Capital punishment

AMONG the proud titans humiliated in the financial crisis of 2007-08 was GE, forced to take a government bail-out in 2008. In response it swiftly slimmed down its lending arm, GE Capital. But the regulators were still not happy. In 2013 they labelled it a “systemically important financial institution” (SIFI), ie, one big enough to pose a global risk. That imposed costly regulatory burdens and encouraged GE’s boss, Jeffrey Immelt, to announce in April 2015 the closure of GE’s finance division within three years.

In a remarkable corporate transformation, he is ahead of schedule. The disposal to Wells Fargo this week of GE’s global inventory-financing business means that GE has sold $193 billion of “ending net investment”, or ENI (an adjusted asset figure), in the past 18 months, covering more than 25 lending units.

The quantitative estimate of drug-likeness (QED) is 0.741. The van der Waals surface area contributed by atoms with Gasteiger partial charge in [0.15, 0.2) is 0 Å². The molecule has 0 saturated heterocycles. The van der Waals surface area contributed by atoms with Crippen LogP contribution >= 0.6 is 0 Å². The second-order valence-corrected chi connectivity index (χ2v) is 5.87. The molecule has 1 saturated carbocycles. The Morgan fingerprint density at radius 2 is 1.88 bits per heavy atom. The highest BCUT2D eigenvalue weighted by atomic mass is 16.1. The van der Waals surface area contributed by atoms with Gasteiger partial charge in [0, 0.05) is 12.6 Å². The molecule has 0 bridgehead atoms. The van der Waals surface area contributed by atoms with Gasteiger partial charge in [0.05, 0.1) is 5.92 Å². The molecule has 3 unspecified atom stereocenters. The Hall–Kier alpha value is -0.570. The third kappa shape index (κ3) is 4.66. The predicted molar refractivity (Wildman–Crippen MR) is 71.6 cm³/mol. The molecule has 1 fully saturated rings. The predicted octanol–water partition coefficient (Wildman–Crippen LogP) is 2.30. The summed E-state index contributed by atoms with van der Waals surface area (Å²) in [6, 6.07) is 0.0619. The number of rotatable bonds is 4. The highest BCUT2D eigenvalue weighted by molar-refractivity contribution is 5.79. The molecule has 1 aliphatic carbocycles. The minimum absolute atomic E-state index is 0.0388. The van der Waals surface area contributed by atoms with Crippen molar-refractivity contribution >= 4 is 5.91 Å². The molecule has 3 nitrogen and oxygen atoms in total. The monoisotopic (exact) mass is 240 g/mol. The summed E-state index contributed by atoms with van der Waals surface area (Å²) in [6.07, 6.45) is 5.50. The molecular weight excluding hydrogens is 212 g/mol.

It has taken almost a decade. But GE is, almost, an ex-bank. As Mr Immelt promised last year, it is also much simpler. It shed its SIFI status in June. Lending, in ENI terms, is down by 85% from its peak in 2008 (see chart) and now focuses on its core industrial businesses. Its reliance on short-term…Continue reading

This post was originally published in the Economist.

Capital punishment

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